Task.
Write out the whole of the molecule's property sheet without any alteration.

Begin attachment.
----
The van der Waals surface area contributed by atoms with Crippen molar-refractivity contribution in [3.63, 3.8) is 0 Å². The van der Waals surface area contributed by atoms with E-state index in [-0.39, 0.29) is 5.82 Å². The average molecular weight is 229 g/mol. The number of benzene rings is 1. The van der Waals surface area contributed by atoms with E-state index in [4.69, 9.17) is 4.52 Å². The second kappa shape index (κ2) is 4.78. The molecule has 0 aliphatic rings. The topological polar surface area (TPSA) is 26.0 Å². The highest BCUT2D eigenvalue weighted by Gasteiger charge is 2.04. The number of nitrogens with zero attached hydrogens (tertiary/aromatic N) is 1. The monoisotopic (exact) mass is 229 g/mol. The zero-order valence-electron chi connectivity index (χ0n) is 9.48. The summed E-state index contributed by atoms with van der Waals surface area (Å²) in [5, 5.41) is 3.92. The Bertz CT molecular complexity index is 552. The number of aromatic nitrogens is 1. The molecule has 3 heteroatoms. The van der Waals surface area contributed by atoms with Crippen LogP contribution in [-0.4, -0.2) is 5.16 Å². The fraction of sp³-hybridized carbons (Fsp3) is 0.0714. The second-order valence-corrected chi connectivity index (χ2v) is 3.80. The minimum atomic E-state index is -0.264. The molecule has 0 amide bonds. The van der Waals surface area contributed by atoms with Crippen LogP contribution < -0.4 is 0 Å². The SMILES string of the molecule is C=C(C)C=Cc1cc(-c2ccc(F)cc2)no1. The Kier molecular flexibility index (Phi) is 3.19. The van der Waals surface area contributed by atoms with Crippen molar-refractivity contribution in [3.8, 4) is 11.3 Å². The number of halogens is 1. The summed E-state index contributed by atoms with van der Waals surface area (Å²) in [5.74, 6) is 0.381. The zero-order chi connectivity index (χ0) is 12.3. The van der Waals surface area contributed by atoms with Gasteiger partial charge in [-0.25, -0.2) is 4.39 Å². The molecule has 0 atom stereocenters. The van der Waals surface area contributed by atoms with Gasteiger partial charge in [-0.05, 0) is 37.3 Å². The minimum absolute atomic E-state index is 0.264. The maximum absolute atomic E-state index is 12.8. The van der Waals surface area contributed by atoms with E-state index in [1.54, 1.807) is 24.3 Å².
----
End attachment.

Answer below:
The van der Waals surface area contributed by atoms with Crippen molar-refractivity contribution in [3.63, 3.8) is 0 Å². The van der Waals surface area contributed by atoms with E-state index in [-0.39, 0.29) is 5.82 Å². The average molecular weight is 229 g/mol. The number of benzene rings is 1. The van der Waals surface area contributed by atoms with E-state index in [4.69, 9.17) is 4.52 Å². The second kappa shape index (κ2) is 4.78. The molecule has 0 aliphatic rings. The topological polar surface area (TPSA) is 26.0 Å². The highest BCUT2D eigenvalue weighted by Gasteiger charge is 2.04. The number of nitrogens with zero attached hydrogens (tertiary/aromatic N) is 1. The monoisotopic (exact) mass is 229 g/mol. The zero-order valence-electron chi connectivity index (χ0n) is 9.48. The summed E-state index contributed by atoms with van der Waals surface area (Å²) in [5, 5.41) is 3.92. The Bertz CT molecular complexity index is 552. The number of aromatic nitrogens is 1. The molecule has 3 heteroatoms. The van der Waals surface area contributed by atoms with Crippen LogP contribution in [-0.4, -0.2) is 5.16 Å². The fraction of sp³-hybridized carbons (Fsp3) is 0.0714. The second-order valence-corrected chi connectivity index (χ2v) is 3.80. The minimum atomic E-state index is -0.264. The molecule has 0 amide bonds. The van der Waals surface area contributed by atoms with Crippen LogP contribution < -0.4 is 0 Å². The SMILES string of the molecule is C=C(C)C=Cc1cc(-c2ccc(F)cc2)no1. The Kier molecular flexibility index (Phi) is 3.19. The van der Waals surface area contributed by atoms with Crippen molar-refractivity contribution in [3.8, 4) is 11.3 Å². The number of halogens is 1. The summed E-state index contributed by atoms with van der Waals surface area (Å²) in [5.74, 6) is 0.381. The zero-order chi connectivity index (χ0) is 12.3. The van der Waals surface area contributed by atoms with Gasteiger partial charge in [-0.25, -0.2) is 4.39 Å². The molecule has 0 atom stereocenters. The van der Waals surface area contributed by atoms with Gasteiger partial charge in [-0.05, 0) is 37.3 Å². The minimum absolute atomic E-state index is 0.264. The maximum absolute atomic E-state index is 12.8. The van der Waals surface area contributed by atoms with E-state index in [1.54, 1.807) is 24.3 Å².